The next 26 months, at USSOUTHCOM, I’d focus on our primary missions including Operation Support Justice, aka the Latin American Drug War during the Pablo Escobar era plus monitoring the Shining Path guerrillas. I’d meet ambassadors and other VIP’s to include the president, George H.W. Bush and his wife Barbara; Carol Hallett, the U.S. Customs commissioner at the time; Judge Robert Bonner, the administrator of the DEA; Colin Powell, our Chairman, Joint Chiefs of Staff; the new Drug Czar, former Florida Gov. Bob Martinez and many other dignitaries.
At USSOUTHCOM on a routine basis I’d work with various three-letter federal agencies like the CIA, DEA, NSA, DIA and others in the collection of intelligence with my photography while in the jungles of South and Central America to include contact with assigned members of the U.S. Army’s Delta and Special Forces.
Whether it was collecting intelligence on the Túpac Amaru Revolutionary Movement (MRTA), the Shining Path guerrillas, or Pablo Escobar, a visit to the Upper Huallaga River Valley, including DEA operations at the base of Santa Lucia, Peru, often we joked about the monthly danger pay stipend of $150.
After my tour that included some missions with the true patriot and future whistleblower in the horrifying “House of Death” case, DEA Special Agent Sandy Gonzalez, I was assigned to public affairs with the Army and Air Force Hometown News service where I’d run the pictorial branch. During that period as a soldier, I deployed on many missions including to document the genocide in Rwanda for Operation Support Hope, then onto the invasion of Haiti in Operation Uphold Democracy.
After almost nine years in the army, I left active-duty as a staff sergeant and was immediately hired back into my old job, but now as a U.S. Air Force civilian. There I still deployed on real-world missions around the globe including a cover-story, co-illustrated with the late, Pulitzer prize winner Eddie Adams, for Parade magazine, circulation 32 million printed copies.
Eventually I moved to the Air Force News Agency side of the building where in the newly created position I became the agency’s first Chief of the Multimedia Branch. There I’d ensure the daily radio and television programs plus photos for the Air Force website were maintained. Somewhere during that period I’d do model portfolios on my off time, earned my four-year degree, and eventually opened up a website that led to four photography “how-to” book contracts on photographing women. With that success, plus my photography workshop tour to promote my books, I left government service including 17 years of eligibility toward a guaranteed government retirement, a decision I sometimes question.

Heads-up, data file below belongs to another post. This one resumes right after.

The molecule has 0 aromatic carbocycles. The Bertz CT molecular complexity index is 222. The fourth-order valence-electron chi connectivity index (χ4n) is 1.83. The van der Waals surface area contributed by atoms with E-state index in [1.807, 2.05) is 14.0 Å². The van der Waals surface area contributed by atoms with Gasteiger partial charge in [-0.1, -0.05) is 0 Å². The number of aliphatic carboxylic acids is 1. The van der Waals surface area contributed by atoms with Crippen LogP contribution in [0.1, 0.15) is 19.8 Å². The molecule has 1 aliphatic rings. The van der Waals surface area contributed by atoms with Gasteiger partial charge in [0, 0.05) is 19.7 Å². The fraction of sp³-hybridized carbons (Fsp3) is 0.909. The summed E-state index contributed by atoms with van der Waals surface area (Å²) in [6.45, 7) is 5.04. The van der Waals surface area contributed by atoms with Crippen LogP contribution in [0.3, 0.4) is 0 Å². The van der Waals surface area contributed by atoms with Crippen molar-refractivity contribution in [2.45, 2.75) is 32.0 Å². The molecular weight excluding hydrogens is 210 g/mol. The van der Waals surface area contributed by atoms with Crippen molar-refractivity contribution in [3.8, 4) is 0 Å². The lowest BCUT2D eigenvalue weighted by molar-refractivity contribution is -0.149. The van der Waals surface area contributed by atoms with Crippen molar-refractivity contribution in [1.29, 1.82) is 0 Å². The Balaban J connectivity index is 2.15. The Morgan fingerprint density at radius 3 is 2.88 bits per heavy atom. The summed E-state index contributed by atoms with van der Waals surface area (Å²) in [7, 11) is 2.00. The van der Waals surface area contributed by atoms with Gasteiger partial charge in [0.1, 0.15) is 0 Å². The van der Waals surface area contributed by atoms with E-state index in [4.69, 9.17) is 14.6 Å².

With the new fame of photographing women combined with growing up in a family that never expressed love, throw in PTSD, yeah, I made some poor decisions. While I can’t take back my mistakes, I share them in hopes through my musings that other people don’t make my mistakes too. I also hope to show others some root causes of the darkness that life hands us at times so people can also understand why we do the things we do, right or wrong.
As photography turns more into a serious hobby, I heal through my writings so that not all is lost. If I help one person through my stories, then I’ve succeeded to help others avert the pains of life. My upcoming book, Lens Diaries — A Memoir, is based on true-life experiences and I share them with the utmost accuracy of memories stored in my old mind, though for various reasons, some character names are changed.
Perhaps after some of my fans have read that upcoming book, they probably won’t say, “I wish I had your life,” and instead say, “unbelievable,” but believe it — it did happen! Hopefully someday Hollywood will say, “When he was a baby writer he never wore diapers.”